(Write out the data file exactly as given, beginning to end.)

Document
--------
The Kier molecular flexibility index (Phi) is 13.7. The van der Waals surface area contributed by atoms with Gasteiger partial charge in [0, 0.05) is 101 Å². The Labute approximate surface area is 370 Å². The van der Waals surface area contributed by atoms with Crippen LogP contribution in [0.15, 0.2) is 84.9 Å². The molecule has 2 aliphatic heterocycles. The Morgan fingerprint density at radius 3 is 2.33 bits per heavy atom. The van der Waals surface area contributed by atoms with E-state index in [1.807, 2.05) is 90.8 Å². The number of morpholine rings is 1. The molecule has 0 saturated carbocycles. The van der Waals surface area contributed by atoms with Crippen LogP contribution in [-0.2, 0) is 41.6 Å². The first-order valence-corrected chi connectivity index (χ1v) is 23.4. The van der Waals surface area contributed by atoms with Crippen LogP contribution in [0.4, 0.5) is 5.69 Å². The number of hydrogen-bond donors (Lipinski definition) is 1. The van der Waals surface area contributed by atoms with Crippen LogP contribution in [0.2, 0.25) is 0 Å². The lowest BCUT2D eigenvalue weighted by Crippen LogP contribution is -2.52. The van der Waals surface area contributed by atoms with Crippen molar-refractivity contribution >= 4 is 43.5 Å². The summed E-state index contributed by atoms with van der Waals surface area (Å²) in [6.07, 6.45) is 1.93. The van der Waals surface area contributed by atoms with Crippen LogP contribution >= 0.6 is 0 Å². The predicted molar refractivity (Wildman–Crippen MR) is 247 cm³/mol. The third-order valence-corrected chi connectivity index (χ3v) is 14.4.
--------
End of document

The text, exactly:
The Kier molecular flexibility index (Phi) is 13.7. The van der Waals surface area contributed by atoms with Gasteiger partial charge in [0, 0.05) is 101 Å². The Labute approximate surface area is 370 Å². The van der Waals surface area contributed by atoms with Crippen LogP contribution in [0.15, 0.2) is 84.9 Å². The molecule has 2 aliphatic heterocycles. The Morgan fingerprint density at radius 3 is 2.33 bits per heavy atom. The van der Waals surface area contributed by atoms with E-state index in [1.807, 2.05) is 90.8 Å². The number of morpholine rings is 1. The molecule has 0 saturated carbocycles. The van der Waals surface area contributed by atoms with Crippen LogP contribution in [-0.2, 0) is 41.6 Å². The first-order valence-corrected chi connectivity index (χ1v) is 23.4. The van der Waals surface area contributed by atoms with Crippen LogP contribution in [0.4, 0.5) is 5.69 Å². The number of hydrogen-bond donors (Lipinski definition) is 1. The van der Waals surface area contributed by atoms with Crippen LogP contribution in [0.2, 0.25) is 0 Å². The lowest BCUT2D eigenvalue weighted by Crippen LogP contribution is -2.52. The van der Waals surface area contributed by atoms with Crippen molar-refractivity contribution >= 4 is 43.5 Å². The summed E-state index contributed by atoms with van der Waals surface area (Å²) in [6.07, 6.45) is 1.93. The van der Waals surface area contributed by atoms with Crippen LogP contribution >= 0.6 is 0 Å². The predicted molar refractivity (Wildman–Crippen MR) is 247 cm³/mol. The third-order valence-corrected chi connectivity index (χ3v) is 14.4.